CW News Battlefield advocate fails to move library board
Battlefield advocate fails to move library board
By PEGGY SHAW - Staff Writer
FRANKLIN — A proposal to move a new county library on Civil War battlefield land ended yesterday not with a bang or even a whimper but with silence.
Members of the Williamson County Public Library Board of Trustees sat mute when Chairman Jim Cross asked if anyone wanted to recommend that the library be relocated from the old Battle Ground Academy tennis courts off Columbia Avenue to the school's football field.
The change had been suggested by Franklin resident Herschel Smith III in an effort, Smith said, to preserve open space near ''ground zero'' of the 1864 Battle of Franklin for a battlefield park.
''I see no motion, so I assume we're staying where we are,'' Cross said after an hour and a half of sometimes emotional discussion at the library on Main Street.
Cross had instructed board members earlier that a decision about repositioning the building had to be made immediately since groundbreaking on the two-story, 50,225-square-foot library is scheduled this month. He also informed library board members that they could recommend relocation to the County Commission but could not vote to actually change the building's placement on the county-owned site.
''The only authority this board has is to run this library,'' Cross said.
At a Dec. 14, 2000, meeting, however, trustees voted to approve the county's purchase of the old BGA site subject to the County Commission ''allowing the Library Board to select the location of the library building on the BGA campus and have some input into the site's Master Plan.''
In his presentation to the board yesterday, Smith argued that, among other things, relocating the library on the site would pave the way for a battlefield park, attract tourist dollars and honor some 10,000 men who were casualties of the Nov. 30, 1864, battle.
After yesterday's meeting, Smith expressed hope that the fight to move the building may not be over.
''What should happen is that our county executive, feeling the momentum behind this issue, should ask that construction be stopped until the County Commission meeting May 13. I don't think the Library Board represents the feeling of the county on this issue.''
County Executive Clint Callicott, however, said later that he did not think halting construction was a possibility unless county commissioners wanted to have a special-called meeting.
''This thing needs to go forward. I personally feel that the library is going to be an asset there and enhance that area,'' he said. ''We're not the bad guys and we need to move on.''
The Heritage Foundation of Franklin and Williamson County went on record yesterday as supporting Smith's relocation proposal.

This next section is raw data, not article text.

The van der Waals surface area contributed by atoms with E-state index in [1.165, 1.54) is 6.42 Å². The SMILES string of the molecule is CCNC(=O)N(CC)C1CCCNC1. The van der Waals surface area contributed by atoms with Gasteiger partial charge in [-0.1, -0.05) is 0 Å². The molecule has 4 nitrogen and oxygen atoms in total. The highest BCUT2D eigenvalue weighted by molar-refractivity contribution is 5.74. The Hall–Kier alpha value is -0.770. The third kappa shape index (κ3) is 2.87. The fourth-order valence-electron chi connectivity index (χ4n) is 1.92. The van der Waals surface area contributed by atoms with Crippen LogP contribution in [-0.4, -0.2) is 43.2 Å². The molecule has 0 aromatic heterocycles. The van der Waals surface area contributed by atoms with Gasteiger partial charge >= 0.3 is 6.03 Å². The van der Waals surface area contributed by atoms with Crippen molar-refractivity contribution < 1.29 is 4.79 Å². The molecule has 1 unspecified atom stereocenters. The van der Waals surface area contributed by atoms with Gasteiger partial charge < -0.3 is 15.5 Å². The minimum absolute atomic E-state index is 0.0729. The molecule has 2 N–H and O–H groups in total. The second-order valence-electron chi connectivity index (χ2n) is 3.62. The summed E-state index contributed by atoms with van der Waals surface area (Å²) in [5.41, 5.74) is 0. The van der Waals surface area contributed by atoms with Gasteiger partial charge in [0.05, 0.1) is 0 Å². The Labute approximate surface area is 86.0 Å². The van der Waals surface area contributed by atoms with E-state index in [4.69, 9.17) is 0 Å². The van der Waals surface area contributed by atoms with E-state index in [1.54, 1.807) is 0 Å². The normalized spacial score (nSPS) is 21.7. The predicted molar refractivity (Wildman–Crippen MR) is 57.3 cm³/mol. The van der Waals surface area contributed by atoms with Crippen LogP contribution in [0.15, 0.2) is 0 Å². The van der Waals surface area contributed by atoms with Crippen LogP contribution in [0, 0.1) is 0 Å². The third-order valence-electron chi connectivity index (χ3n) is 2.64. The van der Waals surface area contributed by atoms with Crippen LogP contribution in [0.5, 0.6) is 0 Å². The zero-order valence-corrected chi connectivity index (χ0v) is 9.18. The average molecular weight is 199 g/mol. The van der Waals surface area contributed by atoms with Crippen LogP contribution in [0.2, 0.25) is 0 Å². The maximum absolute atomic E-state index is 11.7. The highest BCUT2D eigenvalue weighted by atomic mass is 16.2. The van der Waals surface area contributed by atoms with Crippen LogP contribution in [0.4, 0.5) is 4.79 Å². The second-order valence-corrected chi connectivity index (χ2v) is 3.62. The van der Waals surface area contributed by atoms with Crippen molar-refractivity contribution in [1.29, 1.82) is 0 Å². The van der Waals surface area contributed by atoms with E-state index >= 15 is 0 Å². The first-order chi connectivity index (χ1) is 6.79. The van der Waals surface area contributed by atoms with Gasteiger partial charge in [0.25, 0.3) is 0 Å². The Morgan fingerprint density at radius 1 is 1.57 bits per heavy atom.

''This site preserves three acres of core Battle of Franklin battlefield, therefore supporting the mission of the organization,'' read the official endorsement.
But Heritage Foundation President Larry Westbrook, speaking in more impassioned tones, told Library Board members that preserving space from the BGA campus north to Carter House could help create a battlefield park that would be appreciated for generations.
''I'm tired of fighting. I strongly hesitated coming before you this morning but I feel like if the Heritage Foundation didn't come before you, we are neglecting our own mission,'' he said.
Other residents spoke yesterday endorsing what Smith called a compromise solution to years of debate over the library's new location. Marvin Rainey, for example, said he was a long-time library patron but was also mindful of recent studies indicating that tourists spend $250 to $500 when they visit the battlefield.
''People are coming and it's a valuable tourist dollar,'' he said.
During a short discussion, however, Library Board members raised several questions about the move. Doris McMillan asked Smith how resiting the building would help ''clean up Columbia Avenue,'' and Lewis Green said he was not sure that repositioning the building would affect tourism.
''I'm having trouble seeing that this three acres will make a difference with the number of people coming here.'' Green also said that the property had not been purchased for preservation purposes. ''We purchased this property not for a historic park, and you're asking us to put this in a time warp.''
Cross added that changing the building's orientation on the property was no simple matter.
''We put the stacks on one side because that was a northern exposure,'' he said. ''It's not as simple as spinning it around and putting it in a new spot.''
Something many people at the meeting did seem to agree on is the need for a preservation master plan.
''The county, nor any of its agents, such as the Library Board and the school board, have adopted any policy to protect historic resources in Franklin and Williamson County as they seek to achieve their individual missions,'' said Mary Pearce, executive director of the Heritage Foundation. ''And yet, we are losing 1% of our historic resources a year.''